“You’re playing with it like it’s your buddy.”
I almost feel sorry for Life. As I sit down to write this review, I have just perched my arse on the sofa and started my binge on the holiest of space-based horror franchises. I’m sat, feet up, tapping away at this review as the one and only Alien plays out on my television.
And I say “the one and only” on purpose. Because Life, this most derivative of sci-fi scarers, takes so much from Ridley Scott’s seminal movie that its tagline could quite possibly be “In space, everyone can see you steal”.
After retrieving a capsule filled with samples from Mars, a six man team of scientists aboard the International Space Station become the first to prove the existence of life on the Red Planet. Things aren’t as simple as they first seem when, what starts off as a single-cell organism, quickly evolves into a tiny monster intent on not being so tiny anymore.
To succeed in that goal, it’s going to need to eat everyone!
Horror ensues as the jellyfish looking beastie starts to pick off scientists one-by-one, making itself bigger and badder than the people that brought it to life. Now the crew are in a deadly cat-and-mouse game with higher stakes than any of them imagined when they started this trip.
This film is Alien. Ok, it goes to the 1979 Classic by way of a lot of other films. Event Horizon, Pandorum, The Thing, Virus, Species; it even steals more than a little from space-based survival horror game Dead Space. Life is so unapologetically derivative of all of these movies that if it didn’t come to you after months of advertising that plastered Ryan Reynolds, Jake Gyllenhaal and Rebecca Ferguson all over big screens everywhere, it would have definitely premiered on the SyFy channel, probably after the next Sharknado instalment.
As well as the trio mentioned above, we also have Olga Dihovichnaya and Hiroyuki Sanada. The five roles are pretty interchangeable; not a single one is fleshed out enough to make you want to care about them. Pilot, doctor, toilet repair astronaut, it matters not; the crew could be any of a million people – one of them just happens to be super-handsome and one was in a Mission: Impossible film. The only exception, in my opinion, is Ariyon Bakare.
As the chief scientist, he has the most interesting of the interactions with the alien – whose name is Calvin, I shit you not – and gets to be the one that shares the scene with it when its true intentions are revealed. This is easily the best and most tense scene in the entire film. Sadly, if you were at a screening of Get Out in the last week or so, you’ve seen that moment in its entirety already, because someone thought it best to have a mini preview instead of a trailer in cinemas this week.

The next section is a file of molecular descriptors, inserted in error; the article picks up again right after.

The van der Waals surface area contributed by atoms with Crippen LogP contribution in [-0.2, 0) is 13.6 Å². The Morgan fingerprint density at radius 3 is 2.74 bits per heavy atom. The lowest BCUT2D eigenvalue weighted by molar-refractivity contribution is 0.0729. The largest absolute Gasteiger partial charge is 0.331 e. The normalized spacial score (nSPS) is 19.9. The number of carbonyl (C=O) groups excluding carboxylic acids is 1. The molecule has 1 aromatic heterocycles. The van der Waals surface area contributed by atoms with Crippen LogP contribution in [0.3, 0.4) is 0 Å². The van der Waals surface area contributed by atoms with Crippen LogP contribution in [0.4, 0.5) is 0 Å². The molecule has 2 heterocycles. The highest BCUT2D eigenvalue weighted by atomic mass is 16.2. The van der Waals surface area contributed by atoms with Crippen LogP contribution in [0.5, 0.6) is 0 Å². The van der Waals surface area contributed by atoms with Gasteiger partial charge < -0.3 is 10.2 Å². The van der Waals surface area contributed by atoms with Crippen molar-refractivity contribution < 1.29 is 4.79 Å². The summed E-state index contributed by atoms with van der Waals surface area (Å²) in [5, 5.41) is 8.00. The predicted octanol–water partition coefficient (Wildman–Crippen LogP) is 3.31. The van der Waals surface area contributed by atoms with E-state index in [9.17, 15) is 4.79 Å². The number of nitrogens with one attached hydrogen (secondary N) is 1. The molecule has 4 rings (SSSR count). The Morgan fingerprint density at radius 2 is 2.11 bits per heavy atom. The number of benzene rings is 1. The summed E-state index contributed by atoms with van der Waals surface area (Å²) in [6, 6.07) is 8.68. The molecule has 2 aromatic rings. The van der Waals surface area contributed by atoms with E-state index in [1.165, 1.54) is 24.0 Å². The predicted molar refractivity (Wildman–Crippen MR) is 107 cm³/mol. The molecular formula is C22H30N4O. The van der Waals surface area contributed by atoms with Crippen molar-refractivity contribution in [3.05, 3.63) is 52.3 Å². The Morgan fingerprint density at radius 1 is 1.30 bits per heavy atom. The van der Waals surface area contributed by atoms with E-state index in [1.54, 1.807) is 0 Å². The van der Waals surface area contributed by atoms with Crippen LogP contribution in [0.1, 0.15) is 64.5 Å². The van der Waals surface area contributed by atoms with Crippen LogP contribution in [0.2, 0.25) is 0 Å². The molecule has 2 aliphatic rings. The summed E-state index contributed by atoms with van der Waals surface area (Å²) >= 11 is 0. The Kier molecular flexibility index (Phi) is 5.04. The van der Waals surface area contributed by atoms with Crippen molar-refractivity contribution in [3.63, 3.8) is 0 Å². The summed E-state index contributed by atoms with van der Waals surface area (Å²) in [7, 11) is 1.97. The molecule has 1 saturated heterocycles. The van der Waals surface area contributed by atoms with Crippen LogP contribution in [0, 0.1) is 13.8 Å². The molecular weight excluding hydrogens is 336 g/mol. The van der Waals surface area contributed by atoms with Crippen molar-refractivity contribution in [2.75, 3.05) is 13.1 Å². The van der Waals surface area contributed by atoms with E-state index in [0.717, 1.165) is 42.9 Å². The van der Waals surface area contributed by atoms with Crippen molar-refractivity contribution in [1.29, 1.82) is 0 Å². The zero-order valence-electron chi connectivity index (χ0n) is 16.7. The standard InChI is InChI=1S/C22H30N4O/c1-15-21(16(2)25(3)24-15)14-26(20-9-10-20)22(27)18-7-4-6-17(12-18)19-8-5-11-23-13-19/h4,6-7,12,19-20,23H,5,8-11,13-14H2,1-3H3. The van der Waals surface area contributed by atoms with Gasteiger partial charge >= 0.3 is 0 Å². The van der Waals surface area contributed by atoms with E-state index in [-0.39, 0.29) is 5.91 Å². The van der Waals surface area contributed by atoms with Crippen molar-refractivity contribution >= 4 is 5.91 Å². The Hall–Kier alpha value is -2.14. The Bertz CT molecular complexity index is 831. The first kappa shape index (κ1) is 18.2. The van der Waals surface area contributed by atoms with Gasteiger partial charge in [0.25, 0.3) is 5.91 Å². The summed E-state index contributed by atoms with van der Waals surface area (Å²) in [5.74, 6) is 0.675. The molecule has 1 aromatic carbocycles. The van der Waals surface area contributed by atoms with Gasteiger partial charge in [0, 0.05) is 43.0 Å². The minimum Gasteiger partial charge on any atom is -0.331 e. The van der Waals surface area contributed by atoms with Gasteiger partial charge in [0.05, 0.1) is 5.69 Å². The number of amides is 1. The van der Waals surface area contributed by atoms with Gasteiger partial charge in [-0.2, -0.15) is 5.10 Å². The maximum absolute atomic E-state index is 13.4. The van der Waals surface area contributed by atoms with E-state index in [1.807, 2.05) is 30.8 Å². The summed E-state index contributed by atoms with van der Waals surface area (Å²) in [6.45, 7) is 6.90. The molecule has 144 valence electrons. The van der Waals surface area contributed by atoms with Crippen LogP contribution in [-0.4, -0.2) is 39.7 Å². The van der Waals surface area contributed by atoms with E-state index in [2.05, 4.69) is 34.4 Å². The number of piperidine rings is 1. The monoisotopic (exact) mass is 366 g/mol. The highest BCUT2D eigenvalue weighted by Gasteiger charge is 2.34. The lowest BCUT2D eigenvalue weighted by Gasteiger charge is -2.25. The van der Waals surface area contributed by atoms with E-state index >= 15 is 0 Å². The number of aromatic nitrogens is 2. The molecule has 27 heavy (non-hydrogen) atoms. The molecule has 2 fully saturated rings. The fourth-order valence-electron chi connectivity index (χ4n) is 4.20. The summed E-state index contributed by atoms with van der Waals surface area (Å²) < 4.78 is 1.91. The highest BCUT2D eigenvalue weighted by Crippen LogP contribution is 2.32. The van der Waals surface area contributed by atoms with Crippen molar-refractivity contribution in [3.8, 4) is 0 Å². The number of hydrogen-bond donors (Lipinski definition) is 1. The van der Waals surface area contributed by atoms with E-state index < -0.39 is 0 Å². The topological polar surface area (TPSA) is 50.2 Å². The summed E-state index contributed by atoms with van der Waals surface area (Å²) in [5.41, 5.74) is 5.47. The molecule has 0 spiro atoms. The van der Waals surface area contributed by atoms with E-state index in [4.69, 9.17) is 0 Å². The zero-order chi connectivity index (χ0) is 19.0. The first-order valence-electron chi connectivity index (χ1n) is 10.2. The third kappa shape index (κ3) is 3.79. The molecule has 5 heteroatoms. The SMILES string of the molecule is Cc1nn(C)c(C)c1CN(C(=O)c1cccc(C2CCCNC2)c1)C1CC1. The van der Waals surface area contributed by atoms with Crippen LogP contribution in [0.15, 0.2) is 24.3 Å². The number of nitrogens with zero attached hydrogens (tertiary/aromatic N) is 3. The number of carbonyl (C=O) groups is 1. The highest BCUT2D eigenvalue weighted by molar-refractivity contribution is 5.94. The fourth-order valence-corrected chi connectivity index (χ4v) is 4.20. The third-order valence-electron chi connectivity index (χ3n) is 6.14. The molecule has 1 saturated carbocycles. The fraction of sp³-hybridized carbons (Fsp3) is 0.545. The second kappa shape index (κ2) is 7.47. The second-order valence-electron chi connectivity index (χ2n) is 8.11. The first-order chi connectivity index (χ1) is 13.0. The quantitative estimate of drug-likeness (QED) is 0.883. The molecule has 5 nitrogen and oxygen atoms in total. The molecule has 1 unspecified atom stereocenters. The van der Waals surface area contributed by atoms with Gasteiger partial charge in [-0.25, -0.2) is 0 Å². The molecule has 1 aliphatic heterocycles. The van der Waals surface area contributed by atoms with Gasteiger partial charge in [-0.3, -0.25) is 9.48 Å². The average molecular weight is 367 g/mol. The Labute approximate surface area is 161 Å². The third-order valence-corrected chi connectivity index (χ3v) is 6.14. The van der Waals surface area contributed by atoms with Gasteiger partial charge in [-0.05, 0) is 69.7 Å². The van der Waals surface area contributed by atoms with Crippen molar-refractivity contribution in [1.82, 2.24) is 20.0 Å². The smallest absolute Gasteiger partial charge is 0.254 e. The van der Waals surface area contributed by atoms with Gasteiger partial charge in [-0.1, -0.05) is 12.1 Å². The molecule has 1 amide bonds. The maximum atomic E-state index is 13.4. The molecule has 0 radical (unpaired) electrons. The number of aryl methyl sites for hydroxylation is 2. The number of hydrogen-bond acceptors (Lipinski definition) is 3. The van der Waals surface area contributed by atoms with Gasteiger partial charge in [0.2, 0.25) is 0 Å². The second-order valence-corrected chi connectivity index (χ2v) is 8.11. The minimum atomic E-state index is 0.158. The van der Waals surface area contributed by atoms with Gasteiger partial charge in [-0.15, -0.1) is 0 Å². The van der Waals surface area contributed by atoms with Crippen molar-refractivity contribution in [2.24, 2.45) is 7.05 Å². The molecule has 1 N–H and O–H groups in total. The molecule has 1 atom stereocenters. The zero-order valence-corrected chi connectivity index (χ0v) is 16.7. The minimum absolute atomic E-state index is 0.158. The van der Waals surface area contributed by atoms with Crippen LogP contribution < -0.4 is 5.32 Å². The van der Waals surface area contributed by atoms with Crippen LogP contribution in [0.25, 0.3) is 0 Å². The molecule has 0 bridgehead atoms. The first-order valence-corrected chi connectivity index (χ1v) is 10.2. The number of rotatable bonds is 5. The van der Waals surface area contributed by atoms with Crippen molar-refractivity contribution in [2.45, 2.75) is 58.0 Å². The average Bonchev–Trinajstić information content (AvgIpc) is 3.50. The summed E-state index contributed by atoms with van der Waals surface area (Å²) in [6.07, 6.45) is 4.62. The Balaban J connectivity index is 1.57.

Director Daniel Espinosa (the man behind the fun, silly Safe House and the boring, lacklustre Child 44) has delivered a sci-fi that fulfils none of its promises. It looks like it’s trying (and failing) so very hard to be the new Alien – although hilarious rumours that it’ll be the origin story for Sony’s recently confirmed Venom movie have kept me giggling since I walked out of the screen his afternoon.
I can’t blame Espinosa for trying. That’s his job. But if you’re going to borrow from every sci-fi horror you can name, then the very least you can do is pick one or two and keep your film consistent. As it is, between him and Deadpool writers Rhett Reese and Paul Wernick (which accounts for Mr Reynolds’ recycling a joke from last year’s masterpiece) they’ve half-inched the blueprints from a dozen movies, ran them all through a shredder and tried desperately to make something worthwhile from the bin bag of rubbish left over.
It’s not all bad though – ok, it is mostly bad – but it does have a redeeming feature or two. Life has some impressive set-pieces to show off and a fair amount of imagination has gone into the monster and how it behaves. Its final form looks a little like a floating, bodiless version of the aliens from Independence Day and behaves like it took acting lessons from The Abyss‘ extra-terrestrials; but Calvin is fun to watch and a delight to look at.
Sadly, these minor flashes of fun don’t distract enough from a film that will forever be overshadowed by the much better genre pieces it is trying to imitate. As I watch the final scenes of Alien on the TV, I can see why someone would want to make this again. Maybe next time they won’t schedule its release a month and a half before an ACTUAL Alien movie is due out where, like this time, your mediocre copycat is eclipsed even by the Covenant trailer that was shown before it.